The role of eukaryotic rRNA expansion segments in protein synthesis

Ganapathy Shankar, Vaishnavi (25 September 2017). The role of eukaryotic rRNA expansion segments in protein synthesis (Unpublished). In: Riboclub Annual Meeting. Hôtel Chéribourg, Magog, Canada. 25.-28.09.2017.

The ribosome translates the information encoded by mRNA into sequence of amino acids, thereby synthesizing all proteins required by the cell. The main functional core of the ribosome comprising the subunit interface sides, the peptidyl transferase centre (PTC) and the decoding site, are conserved across all three domains of life. However, compared to the prokaryotic ribosome (70S), the eukaryotic one (80S) is about 40% larger and contains additional ribosomal proteins as well as additional ribosomal RNA (rRNA) elements, the expansion segments (ES) (1,2). Eukaryotic ES are mainly located at the periphery of the ribosome though the precise functions remain uncertain. However there is accumulating evidence that ES play a role in translation possibly by recruiting regulatory factors to the ribosome (3). To unravel the function of ES in translation specifically, ES7S and ES27L, these two ES were deleted from the ribosomes in the model organism S. cerevisiae, and were studied for growth phenotypes and functionality in translation and subsets thereof. Preliminary results show a serious growth phenotype upon ES7S deletion, lethality for ES27L deletion and no growth phenotype for strains carrying ribosomes with a section of ES27L deleted (ES27Lb deletion). Although the translation rate is greatly slowed down in ES7S mutants, there appears to be no biogenesis defects.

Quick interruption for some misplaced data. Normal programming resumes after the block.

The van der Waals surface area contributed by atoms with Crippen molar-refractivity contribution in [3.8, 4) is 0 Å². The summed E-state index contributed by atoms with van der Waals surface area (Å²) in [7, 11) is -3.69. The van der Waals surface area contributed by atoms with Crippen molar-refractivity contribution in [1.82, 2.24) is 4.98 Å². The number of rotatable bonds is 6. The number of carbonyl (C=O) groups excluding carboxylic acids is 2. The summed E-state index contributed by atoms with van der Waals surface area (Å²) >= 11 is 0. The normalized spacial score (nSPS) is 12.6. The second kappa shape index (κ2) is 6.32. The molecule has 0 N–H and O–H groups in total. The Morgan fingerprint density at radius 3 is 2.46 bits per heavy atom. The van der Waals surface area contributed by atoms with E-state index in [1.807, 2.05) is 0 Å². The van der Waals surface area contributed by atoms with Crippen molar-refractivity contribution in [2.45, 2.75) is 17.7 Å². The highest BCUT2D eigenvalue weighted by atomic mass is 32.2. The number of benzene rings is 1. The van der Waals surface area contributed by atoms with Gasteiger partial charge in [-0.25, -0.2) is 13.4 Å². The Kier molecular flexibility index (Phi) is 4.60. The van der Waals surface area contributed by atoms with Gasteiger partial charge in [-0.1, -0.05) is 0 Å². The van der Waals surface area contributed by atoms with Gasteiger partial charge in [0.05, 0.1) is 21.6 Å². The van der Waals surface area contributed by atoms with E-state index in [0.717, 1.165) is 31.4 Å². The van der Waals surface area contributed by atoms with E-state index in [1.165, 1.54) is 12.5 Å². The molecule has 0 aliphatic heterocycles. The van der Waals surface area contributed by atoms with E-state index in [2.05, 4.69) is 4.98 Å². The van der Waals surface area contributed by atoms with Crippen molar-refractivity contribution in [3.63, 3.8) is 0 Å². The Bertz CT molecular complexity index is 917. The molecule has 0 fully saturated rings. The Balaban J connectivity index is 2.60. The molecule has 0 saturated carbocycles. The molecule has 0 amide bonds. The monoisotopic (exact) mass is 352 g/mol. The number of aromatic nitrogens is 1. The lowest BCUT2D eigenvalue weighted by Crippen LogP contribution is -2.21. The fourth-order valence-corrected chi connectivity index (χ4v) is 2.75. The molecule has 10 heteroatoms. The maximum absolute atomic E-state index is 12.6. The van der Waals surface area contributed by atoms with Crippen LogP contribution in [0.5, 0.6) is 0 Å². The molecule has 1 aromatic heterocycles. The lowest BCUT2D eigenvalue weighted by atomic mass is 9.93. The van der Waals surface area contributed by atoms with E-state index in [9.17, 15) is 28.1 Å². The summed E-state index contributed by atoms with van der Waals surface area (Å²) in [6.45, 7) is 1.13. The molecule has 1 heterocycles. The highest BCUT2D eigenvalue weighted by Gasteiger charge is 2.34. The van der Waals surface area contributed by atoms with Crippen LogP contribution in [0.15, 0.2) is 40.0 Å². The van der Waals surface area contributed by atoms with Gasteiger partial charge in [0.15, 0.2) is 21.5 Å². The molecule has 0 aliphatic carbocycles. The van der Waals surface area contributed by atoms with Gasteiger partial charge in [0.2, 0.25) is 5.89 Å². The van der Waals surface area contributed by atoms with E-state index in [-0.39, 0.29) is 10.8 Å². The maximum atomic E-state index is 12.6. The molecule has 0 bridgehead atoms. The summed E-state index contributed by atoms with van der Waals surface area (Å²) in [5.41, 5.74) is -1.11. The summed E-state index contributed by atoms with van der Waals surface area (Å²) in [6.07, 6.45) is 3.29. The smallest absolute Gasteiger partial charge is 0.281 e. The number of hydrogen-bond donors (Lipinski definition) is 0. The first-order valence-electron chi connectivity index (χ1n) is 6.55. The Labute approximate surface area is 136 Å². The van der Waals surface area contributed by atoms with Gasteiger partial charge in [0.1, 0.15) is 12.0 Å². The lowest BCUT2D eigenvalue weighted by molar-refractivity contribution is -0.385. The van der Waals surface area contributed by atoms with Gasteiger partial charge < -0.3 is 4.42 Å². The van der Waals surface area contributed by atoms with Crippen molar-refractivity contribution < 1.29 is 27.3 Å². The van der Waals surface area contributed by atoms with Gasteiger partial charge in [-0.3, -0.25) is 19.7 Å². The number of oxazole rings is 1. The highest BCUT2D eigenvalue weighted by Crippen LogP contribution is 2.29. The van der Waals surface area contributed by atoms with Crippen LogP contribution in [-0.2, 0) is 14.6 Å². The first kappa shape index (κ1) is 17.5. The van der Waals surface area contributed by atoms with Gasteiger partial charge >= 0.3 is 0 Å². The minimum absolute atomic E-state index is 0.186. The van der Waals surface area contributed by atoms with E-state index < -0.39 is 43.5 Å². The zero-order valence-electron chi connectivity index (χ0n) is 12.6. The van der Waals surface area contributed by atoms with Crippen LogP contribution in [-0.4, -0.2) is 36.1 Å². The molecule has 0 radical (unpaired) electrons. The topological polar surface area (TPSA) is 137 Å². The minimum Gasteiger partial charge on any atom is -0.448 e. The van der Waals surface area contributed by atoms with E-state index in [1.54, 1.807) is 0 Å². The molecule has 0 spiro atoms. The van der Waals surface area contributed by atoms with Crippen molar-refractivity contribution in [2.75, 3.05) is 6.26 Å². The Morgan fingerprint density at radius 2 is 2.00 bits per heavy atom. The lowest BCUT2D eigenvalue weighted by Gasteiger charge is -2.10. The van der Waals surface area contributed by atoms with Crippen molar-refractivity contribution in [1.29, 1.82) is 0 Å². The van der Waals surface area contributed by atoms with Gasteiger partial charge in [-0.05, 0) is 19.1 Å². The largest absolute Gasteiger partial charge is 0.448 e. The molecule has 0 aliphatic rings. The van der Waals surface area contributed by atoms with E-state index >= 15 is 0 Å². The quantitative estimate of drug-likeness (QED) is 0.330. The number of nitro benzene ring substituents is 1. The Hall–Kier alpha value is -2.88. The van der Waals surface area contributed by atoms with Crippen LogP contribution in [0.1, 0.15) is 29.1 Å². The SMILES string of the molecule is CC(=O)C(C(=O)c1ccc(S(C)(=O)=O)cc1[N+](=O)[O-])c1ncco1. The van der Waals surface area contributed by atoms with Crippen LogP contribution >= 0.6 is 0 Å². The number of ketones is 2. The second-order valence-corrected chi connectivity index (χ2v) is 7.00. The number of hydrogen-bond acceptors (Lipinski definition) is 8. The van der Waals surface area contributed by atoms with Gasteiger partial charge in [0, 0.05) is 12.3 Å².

Item Type:

Conference or Workshop Item (Poster)

Division/Institute:

08 Faculty of Science > Departement of Chemistry and Biochemistry

Graduate School:

Graduate School for Cellular and Biomedical Sciences (GCB)

UniBE Contributor:

Ganapathy Shankar, Vaishnavi

Subjects:

500 Science > 570 Life sciences; biology
500 Science > 540 Chemistry

Language:

English

Submitter:

Christina Schüpbach

Date Deposited:

23 Jan 2018 13:18

Last Modified:

23 Jan 2018 13:18

URI:

https://boris.unibe.ch/id/eprint/107694

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